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How Reddit Converted Its Millions of Users Into a Content Moderation Army Is Explained in Detail Here.

Reddit Converted Its Millions of Users

Choosing what should and should not show on Reddit‘s feeds, the self-proclaimed front page of the internet is one of the most difficult dilemmas the site faces.

When it comes to content moderation, which has been an increasingly high-profile issue in recent years, Reddit takes a different strategy than other prominent social media platforms, according to the company.

When compared to other social media platforms, such as Facebook, which outsources much of the labor to moderation farms, Reddit Converted Its Millions of Users and  Reddit relies heavily on its communities (or subreddits) to self-police. In addition to regulations stated by each particular subreddit, volunteer moderators are driven by a set of ideas established by Reddit itself and enforced by the community at large.
However, the corporation has come under fire for its business approach, which some have perceived as being too laissez-faire and lacking in responsibility. However, Chris Slowe, Reddit’s chief technology officer, claims that this is a complete mischaracterization.

“It may seem absurd to say this about the internet in this day and age, but humans, on the whole, are actually pretty good. He told TechRadar Pro that when you look at Reddit on a large scale “people are creative,” “people are humorous,” “people are collaborative,” and “people are derpy” – all of the characteristics that make civilization function.

In essence, we want communities to have their own cultures, policies, and philosophical systems. In order for this paradigm to be successful, we must offer the necessary tools and competencies to deal with the [antisocial] minority.”

This is A Separate Beast

Slowe was the very first Reddit employee, hired in 2005 as an engineer after renting out two spare rooms to co-founders Steve Huffman and Alexis Ohanian while living with them in his home in California. After meeting while taking part in the first round of Y Combinator, Slowe was left with happy memories but also with a failing venture and a lot of time on his hands, which he used to launch a new company.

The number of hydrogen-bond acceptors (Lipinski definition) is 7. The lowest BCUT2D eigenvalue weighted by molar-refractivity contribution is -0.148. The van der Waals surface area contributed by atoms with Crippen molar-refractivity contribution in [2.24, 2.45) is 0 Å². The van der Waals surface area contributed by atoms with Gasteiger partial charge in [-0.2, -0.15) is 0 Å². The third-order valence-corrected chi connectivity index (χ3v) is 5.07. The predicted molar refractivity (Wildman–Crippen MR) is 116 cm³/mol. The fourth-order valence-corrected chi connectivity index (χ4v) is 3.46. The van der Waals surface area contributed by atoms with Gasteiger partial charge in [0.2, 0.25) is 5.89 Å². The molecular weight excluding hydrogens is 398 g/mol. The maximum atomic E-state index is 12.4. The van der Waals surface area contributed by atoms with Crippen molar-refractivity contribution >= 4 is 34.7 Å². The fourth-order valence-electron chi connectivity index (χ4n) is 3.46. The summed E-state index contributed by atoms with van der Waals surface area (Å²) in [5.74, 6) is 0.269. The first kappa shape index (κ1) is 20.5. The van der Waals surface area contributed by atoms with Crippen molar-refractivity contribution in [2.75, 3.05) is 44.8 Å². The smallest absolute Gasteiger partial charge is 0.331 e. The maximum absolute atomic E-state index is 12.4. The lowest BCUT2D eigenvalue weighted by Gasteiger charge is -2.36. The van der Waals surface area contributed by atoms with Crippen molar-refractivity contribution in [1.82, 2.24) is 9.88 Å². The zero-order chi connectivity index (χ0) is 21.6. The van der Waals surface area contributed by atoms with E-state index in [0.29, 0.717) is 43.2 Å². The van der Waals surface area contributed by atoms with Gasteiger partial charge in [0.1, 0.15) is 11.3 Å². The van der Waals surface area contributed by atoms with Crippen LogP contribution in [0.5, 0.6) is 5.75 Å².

Despite taking a hiatus from Reddit between 2010 and 2015, Slowe’s background provides him with a unique perspective on the company’s growth as well as how the issues it encounters have evolved as a result of his absence.

During the early years, he explains, it was all about scaling up infrastructure to keep up with the increasing volume of traffic. However, during his second tenure, which spans from 2016 to the present, the emphasis has turned to trust, security, and user safety.

“We provide users with methods to report content that violates site standards or guidelines established by moderators, but not all of the content that is reported is taken into consideration. And, in certain circumstances, the report indicates that it is too late to intervene,” he added.

“When I returned to Reddit in 2016, one of my primary responsibilities was to figure out exactly how Reddit communities operate and define what constitutes a healthy community on the platform. “Once we had identified the signs and symptoms of illness, we could proceed from there.”

Self-Policing

Content moderation on Reddit is more complex than on other social media platforms, and it is intended to adhere as closely as possible to the company’s “community-first” attitude, as opposed to other social media platforms.

The most basic kind of content vetting is carried out by the users themselves, who have the ability to upvote stuff they like and downvote items they don’t like. However, while this mechanism increases the popularity of popular messages while suppressing the popularity of unpopular ones, popularity is not always a reliable indicator of propriety.

The community moderators serve as the second line of defense, and they have the authority to remove postings and ban people who violate the guidelines or the policy on content. According to Slowe, the most prevalent subreddit rule is effectively “don’t be a jerk” (don’t be a jerk).

According to the company’s annual Transparency Report, which details all of the content deleted from Reddit each year, moderators are responsible for almost two-thirds of all post removals on the site.